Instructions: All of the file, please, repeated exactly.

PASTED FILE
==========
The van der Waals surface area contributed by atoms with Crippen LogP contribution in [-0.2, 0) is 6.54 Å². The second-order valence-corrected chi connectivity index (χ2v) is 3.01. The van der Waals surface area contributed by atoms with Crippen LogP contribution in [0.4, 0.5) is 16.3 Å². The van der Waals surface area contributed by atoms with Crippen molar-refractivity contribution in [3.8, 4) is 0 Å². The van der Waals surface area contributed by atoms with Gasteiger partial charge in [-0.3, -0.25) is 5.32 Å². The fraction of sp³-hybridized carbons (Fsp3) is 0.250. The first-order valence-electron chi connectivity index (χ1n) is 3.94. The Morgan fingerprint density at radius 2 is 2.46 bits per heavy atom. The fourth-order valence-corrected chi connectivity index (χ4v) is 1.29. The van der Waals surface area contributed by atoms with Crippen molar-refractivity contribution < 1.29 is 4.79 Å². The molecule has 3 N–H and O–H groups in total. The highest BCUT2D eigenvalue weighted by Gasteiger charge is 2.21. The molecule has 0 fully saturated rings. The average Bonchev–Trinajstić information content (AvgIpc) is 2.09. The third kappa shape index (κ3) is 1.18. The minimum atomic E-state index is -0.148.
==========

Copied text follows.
The van der Waals surface area contributed by atoms with Crippen LogP contribution in [-0.2, 0) is 6.54 Å². The second-order valence-corrected chi connectivity index (χ2v) is 3.01. The van der Waals surface area contributed by atoms with Crippen LogP contribution in [0.4, 0.5) is 16.3 Å². The van der Waals surface area contributed by atoms with Crippen molar-refractivity contribution in [3.8, 4) is 0 Å². The van der Waals surface area contributed by atoms with Gasteiger partial charge in [-0.3, -0.25) is 5.32 Å². The fraction of sp³-hybridized carbons (Fsp3) is 0.250. The first-order valence-electron chi connectivity index (χ1n) is 3.94. The Morgan fingerprint density at radius 2 is 2.46 bits per heavy atom. The fourth-order valence-corrected chi connectivity index (χ4v) is 1.29. The van der Waals surface area contributed by atoms with Crippen molar-refractivity contribution < 1.29 is 4.79 Å². The molecule has 3 N–H and O–H groups in total. The highest BCUT2D eigenvalue weighted by Gasteiger charge is 2.21. The molecule has 0 fully saturated rings. The average Bonchev–Trinajstić information content (AvgIpc) is 2.09. The third kappa shape index (κ3) is 1.18. The minimum atomic E-state index is -0.148.